Day 4 – Sovata to Măgura
From Sovata we headed south cross country to Măgura where I had a booked a stay in the mountains with a trip to a bear hide. I’d been waiting the whole trip for the chance to see bears doing their thing in the woods, so this day went so slowly as my anticipation built! I booked the bear watching through Carpathian Nature Tours, staying at the Villa Hermani.
Our first stop for the day was in the 12th century town of Sighișoara in Mureș County. A popular stopping point for tour groups due to its unbelievably picturesque architecture and cute cobbled streets.
Oh yeah, and Dracula was legit born here. In 1431, Vlad Tepes was born in the house his father, Vlad Dracul lived in and stayed there until 1435. The house is brightly painted in yellow, which seems an odd contrast with the myth of Vlad’s later years.
Sighișoara is well worth a stop, it’s quite a large place outside of the old medieval town, which boasts a beautiful clock tower which you can climb, plenty of highly instagrammable streets and a few interesting churches.
After wandering around for an hour we headed for Măgura where the bears would be (hopefully) waiting for us. The journey was a more or less flat but rather narrow and twisty affair in places, taking us through yet more tiny towns and villages.
The end of the journey was a white knuckle ascent of a hair-pin unpaved mountain road of considerable grade. With just the huge trees each side to catch the car if our wheel caught the edge of the gravel, I clung onto the door and didn’t take a single picture.
I had thought there would be little but the villa at the top of this treacherous climb, but in fact there was a rather large and spread out village at the top amongst verdant rolling hillside. The views across to the distant Făgăraș Mountains were spectacular and there was a wonderful quiet about the place (except for the incessant barking of guard dogs!).
Bear watching was prefaced with a disappointing soup (not really what you want when you’ve been told there are no toilets available until you get back around 9pm) and then we bundled into a minibus like a really exciting school trip. Rather annoyingly it was a one hour drive to the bear hide (although we were allowed to pee in the woods before we went to see the bears- yay!). It meant heading back down the steep and winding gravel road back the way we had come up just an hour previously. Our driver was rather less cautious and we bumped and lurched the whole way down in the rickety bus.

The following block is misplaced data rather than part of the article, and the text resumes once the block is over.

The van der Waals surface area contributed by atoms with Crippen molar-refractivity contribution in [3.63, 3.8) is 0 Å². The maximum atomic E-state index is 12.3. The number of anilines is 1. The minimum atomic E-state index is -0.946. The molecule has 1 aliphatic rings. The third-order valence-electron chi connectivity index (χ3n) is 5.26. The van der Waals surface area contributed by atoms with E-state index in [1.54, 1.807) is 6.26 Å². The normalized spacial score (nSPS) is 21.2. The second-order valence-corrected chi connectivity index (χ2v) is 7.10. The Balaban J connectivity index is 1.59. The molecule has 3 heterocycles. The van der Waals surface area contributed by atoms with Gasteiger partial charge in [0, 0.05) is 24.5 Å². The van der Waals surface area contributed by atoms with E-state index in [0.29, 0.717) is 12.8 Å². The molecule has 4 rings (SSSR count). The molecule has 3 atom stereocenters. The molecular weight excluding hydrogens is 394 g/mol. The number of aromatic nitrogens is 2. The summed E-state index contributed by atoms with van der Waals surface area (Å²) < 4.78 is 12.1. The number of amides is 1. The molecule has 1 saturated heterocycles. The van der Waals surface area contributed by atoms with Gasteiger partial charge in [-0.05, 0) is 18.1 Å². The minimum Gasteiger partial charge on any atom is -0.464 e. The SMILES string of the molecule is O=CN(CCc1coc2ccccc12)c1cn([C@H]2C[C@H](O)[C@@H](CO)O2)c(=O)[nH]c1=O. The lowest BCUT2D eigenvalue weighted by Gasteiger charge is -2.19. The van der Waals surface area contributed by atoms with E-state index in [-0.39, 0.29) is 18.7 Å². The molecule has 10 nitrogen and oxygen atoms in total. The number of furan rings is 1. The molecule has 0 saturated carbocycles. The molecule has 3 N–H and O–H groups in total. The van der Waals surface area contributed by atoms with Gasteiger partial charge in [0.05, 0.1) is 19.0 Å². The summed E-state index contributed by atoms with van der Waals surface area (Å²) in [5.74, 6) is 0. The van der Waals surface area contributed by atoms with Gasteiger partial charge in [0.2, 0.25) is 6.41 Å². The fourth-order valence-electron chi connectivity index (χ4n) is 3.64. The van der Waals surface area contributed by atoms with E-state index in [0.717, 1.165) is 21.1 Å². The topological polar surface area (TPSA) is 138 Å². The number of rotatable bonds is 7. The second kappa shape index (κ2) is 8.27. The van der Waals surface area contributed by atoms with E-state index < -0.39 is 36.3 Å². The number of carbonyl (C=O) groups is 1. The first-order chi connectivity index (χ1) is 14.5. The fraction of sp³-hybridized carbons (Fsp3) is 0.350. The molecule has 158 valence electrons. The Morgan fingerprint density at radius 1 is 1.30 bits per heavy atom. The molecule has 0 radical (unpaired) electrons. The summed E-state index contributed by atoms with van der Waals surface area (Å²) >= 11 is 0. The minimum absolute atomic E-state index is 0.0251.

After an hour winding up and down mountains we pulled off into a nondescript layby to meet up with another car load of bear sighting hopefuls then quickly forded a deep river (as you do in an old minibus) and headed off road into the woods.
After about 5 minutes we pulled up and got out to walk the rest of the way to the hide. It felt so exciting and also slightly scary knowing that somewhere out ‘there’ were bears, maybe listening to us and watching us walk along. On the short walk to the hide we encountered our first evidence of bears, huge paw prints pressed into the soft mud.
As we entered the hide we saw the bears already in place, feasting on the snacks left near the hide to draw them in. We crept quietly in so not to disturb them and there they were, a mother and her two cubs to one side, and a huge male sat on a log. The mother was much darker than the male with a white patch on her neck. The baby bears were gambolling about together but ever mindful of the big male bear, shooting wary glances in his direction the whole time.
After various comings and goings (and about 200 photos) we’d seen about 6 different bears, far more than I had ever expected.
We left the hide to head back to the minibus and the hour long trip back to Villa Hermani. Dinner was get what you’re given and we were served some indifferent veal, a salad and some delicious mashed potatoes. Starter and dessert had been eaten before we left, so that was our lot and I went to bed slightly hungry.
I had a slightly restless nights with the constant barking of dogs outside, presumably repelling the advances of all manner of bears and wolves. It was strange looking out into the pitch black of the mountains and wondering what was out there. The morning brought beautiful sunshine and more spectacular views. After enjoying a few cups of tea in the sun it was once again time to hit the road…and back down the gravel hair-pin route.